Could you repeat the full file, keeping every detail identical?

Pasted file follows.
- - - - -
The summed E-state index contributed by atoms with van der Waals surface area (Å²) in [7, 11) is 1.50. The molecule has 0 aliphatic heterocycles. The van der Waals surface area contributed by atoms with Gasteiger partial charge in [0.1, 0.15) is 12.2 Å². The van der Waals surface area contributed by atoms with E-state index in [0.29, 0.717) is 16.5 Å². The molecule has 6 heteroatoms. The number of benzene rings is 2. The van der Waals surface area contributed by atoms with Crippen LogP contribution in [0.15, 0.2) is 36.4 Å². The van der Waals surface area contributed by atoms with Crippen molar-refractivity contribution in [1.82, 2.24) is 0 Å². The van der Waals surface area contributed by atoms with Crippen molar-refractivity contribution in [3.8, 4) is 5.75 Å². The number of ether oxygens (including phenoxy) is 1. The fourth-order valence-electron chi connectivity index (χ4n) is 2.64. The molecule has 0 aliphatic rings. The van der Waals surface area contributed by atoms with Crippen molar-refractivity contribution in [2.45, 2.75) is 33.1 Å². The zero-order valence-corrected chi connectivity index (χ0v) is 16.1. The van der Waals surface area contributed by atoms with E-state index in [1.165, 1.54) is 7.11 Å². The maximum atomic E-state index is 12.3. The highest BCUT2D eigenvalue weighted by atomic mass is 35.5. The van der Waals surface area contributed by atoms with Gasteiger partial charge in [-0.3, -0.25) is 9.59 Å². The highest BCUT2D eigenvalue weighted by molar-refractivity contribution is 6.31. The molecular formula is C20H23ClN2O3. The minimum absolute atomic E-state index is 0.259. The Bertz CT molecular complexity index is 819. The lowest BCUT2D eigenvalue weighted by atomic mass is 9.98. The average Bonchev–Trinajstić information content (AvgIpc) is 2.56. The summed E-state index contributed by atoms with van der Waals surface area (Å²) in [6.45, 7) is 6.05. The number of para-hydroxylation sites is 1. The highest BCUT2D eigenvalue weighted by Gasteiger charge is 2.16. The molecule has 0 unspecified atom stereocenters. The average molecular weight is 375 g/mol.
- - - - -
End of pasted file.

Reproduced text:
The summed E-state index contributed by atoms with van der Waals surface area (Å²) in [7, 11) is 1.50. The molecule has 0 aliphatic heterocycles. The van der Waals surface area contributed by atoms with Gasteiger partial charge in [0.1, 0.15) is 12.2 Å². The van der Waals surface area contributed by atoms with E-state index in [0.29, 0.717) is 16.5 Å². The molecule has 6 heteroatoms. The number of benzene rings is 2. The van der Waals surface area contributed by atoms with Crippen LogP contribution in [0.15, 0.2) is 36.4 Å². The van der Waals surface area contributed by atoms with Crippen molar-refractivity contribution in [1.82, 2.24) is 0 Å². The van der Waals surface area contributed by atoms with Crippen molar-refractivity contribution in [3.8, 4) is 5.75 Å². The number of ether oxygens (including phenoxy) is 1. The fourth-order valence-electron chi connectivity index (χ4n) is 2.64. The molecule has 0 aliphatic rings. The van der Waals surface area contributed by atoms with Crippen molar-refractivity contribution in [2.45, 2.75) is 33.1 Å². The zero-order valence-corrected chi connectivity index (χ0v) is 16.1. The van der Waals surface area contributed by atoms with E-state index in [1.165, 1.54) is 7.11 Å². The maximum atomic E-state index is 12.3. The highest BCUT2D eigenvalue weighted by atomic mass is 35.5. The van der Waals surface area contributed by atoms with Gasteiger partial charge in [-0.3, -0.25) is 9.59 Å². The highest BCUT2D eigenvalue weighted by molar-refractivity contribution is 6.31. The molecular formula is C20H23ClN2O3. The minimum absolute atomic E-state index is 0.259. The Bertz CT molecular complexity index is 819. The lowest BCUT2D eigenvalue weighted by atomic mass is 9.98. The average Bonchev–Trinajstić information content (AvgIpc) is 2.56. The summed E-state index contributed by atoms with van der Waals surface area (Å²) in [6.45, 7) is 6.05. The number of para-hydroxylation sites is 1. The highest BCUT2D eigenvalue weighted by Gasteiger charge is 2.16. The molecule has 0 unspecified atom stereocenters. The average molecular weight is 375 g/mol.